When it comes to virtual reality (VR), augmented reality (AR), or mixed reality (MR), most of the general public still think of video games. While gaming and other forms of entertainment are likely the first experiences we have with these technologies, they are fast being adopted in other sectors of society. Let’s examine how AR and VR are used to teach, to enhance and to advertise.
AR and VR are changing how we learn new concepts by making education training more interactive, practical, and customized. What makes AR/VR powerful within classroom settings is an emphasis on visual references. Whether it’s early or advanced education, it’s much easier for students to learn concepts when it appears to sit directly in front of them.
Rather than physically dissecting a frog, high school students can now use Froggipedia, an AR app for the iPad that allows users to peel back layers with the Apple Pencil and view a frog’s anatomy from any angle. Students gain an understanding of the organ, bodily structure and life span of a frog through a safe, humane and ethical educational experience.
Within advanced education, academic hospitals are deploying Surgical Theater, a visualization platform for medical students that provides a 360-degree view of the human anatomy through VR headsets. Within a VR classroom, surgeons and professors collectively walk residents through medical cases and demonstrate surgical techniques and approaches. VR classrooms also allow residents to receive training from renowned medical experts remotely through telemedicine sessions.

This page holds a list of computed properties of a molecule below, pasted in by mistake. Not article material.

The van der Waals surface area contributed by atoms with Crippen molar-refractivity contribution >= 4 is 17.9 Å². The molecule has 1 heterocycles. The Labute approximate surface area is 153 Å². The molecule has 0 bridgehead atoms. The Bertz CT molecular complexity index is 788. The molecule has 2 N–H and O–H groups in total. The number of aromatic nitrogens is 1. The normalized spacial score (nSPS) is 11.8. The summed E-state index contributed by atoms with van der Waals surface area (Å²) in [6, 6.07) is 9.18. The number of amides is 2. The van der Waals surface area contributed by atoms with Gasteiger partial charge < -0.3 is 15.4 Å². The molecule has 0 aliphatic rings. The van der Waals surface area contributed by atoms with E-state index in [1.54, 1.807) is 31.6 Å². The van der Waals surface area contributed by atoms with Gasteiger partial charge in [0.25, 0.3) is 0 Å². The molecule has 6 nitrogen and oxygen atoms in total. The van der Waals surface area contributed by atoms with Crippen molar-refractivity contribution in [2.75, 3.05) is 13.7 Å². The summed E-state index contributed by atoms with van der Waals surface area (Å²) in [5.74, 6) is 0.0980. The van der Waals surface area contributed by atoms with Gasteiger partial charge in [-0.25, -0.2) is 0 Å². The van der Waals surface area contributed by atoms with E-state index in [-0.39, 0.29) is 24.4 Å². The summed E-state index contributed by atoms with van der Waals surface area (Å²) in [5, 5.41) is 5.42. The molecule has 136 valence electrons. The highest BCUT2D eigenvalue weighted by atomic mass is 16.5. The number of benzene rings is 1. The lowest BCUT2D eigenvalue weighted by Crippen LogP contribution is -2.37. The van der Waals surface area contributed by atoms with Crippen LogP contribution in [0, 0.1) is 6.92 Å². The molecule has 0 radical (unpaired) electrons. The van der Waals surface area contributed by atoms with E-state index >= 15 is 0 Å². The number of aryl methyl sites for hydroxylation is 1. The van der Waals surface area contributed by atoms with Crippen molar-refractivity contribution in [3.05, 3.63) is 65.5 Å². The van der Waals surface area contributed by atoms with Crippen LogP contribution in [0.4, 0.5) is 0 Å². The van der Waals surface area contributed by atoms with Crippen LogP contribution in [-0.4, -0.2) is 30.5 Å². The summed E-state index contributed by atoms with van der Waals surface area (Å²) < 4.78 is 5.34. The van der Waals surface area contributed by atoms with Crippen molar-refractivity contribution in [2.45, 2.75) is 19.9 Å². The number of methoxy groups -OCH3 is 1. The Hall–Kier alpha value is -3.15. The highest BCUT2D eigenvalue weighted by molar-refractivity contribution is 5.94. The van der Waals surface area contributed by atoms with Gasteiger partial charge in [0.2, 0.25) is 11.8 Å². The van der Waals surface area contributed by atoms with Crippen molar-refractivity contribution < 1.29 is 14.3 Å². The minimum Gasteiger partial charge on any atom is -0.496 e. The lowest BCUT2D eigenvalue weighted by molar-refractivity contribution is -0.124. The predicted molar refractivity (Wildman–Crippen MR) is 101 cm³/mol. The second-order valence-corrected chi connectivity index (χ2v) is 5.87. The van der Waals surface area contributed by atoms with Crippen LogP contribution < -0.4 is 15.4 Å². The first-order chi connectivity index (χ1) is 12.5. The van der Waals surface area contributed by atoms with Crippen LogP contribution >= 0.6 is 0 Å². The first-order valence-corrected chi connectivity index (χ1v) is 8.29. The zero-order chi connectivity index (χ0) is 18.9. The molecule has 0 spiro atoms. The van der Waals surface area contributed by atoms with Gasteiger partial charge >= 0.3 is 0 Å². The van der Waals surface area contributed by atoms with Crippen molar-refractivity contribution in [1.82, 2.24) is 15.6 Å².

AR technologies are blending the physical world with the virtual to enhance our experiences and how we interact with others through multi-user AR experiences. Digital content is now being “pinned” to real-world objects and viewable through AR glasses or through smartphone cameras.
The tourism industry is taking advantage of AR to provide travellers with information, navigation, and translation through their smartphone. The Discover Moscow photo app Histars provides information and experiences based on visitor proximity. Tourists can use the app to “meet” historical figures such as writers, poets, and musicians in areas relevant to their history. Users can then take pictures with 3D-models of famous people and share them with other users.
Within the workplace, AR is being used to onboard employees quickly. Beam, a design and marketing agency, has created an AR-based onboarding program. During off-hours – and to avoid awkward encounters – new employees are encouraged to use AR headsets to gain knowledge about the business, the office space, and their colleagues. As the employee walks through the office, they can gain insight into seating locations, what each person does and how to connect with them. Clicking on a person unlocks a video of the employee saying what he or she does, and shares personal information to help new employees remember their new colleagues.
With online shopping and retail giant Amazon becoming more popular, traditional brick-and-mortar stores are integrating AR technology into the in-store experience.
Lowe’s In-Store Navigation mobile app combines AR with geolocation technology to make the physical shopping experience easier and faster. Within the app, customers create shopping lists, and the app will guide them through the store turn-by-turn using the quickest route possible.
As a medium to advertise products and services, AR is quickly being adopted in many retail industries. High-end cosmetic brand Charlotte Tilbury, has incorporated AR into a “magic mirror” installed in their stores. Without physically wearing any makeup, the mirror uses AR to scan a face and then presents ten of the brand’s iconic looks in under a minute. Similar to social media filters, the iconic looks are layered over a face to create a tailored look that is accessed through an interactive touchscreen.
Within the next decade, AR will continue to both combine and blur the lines between our digital and physical worlds. But as these examples have shown, AR is not the future, it is the now.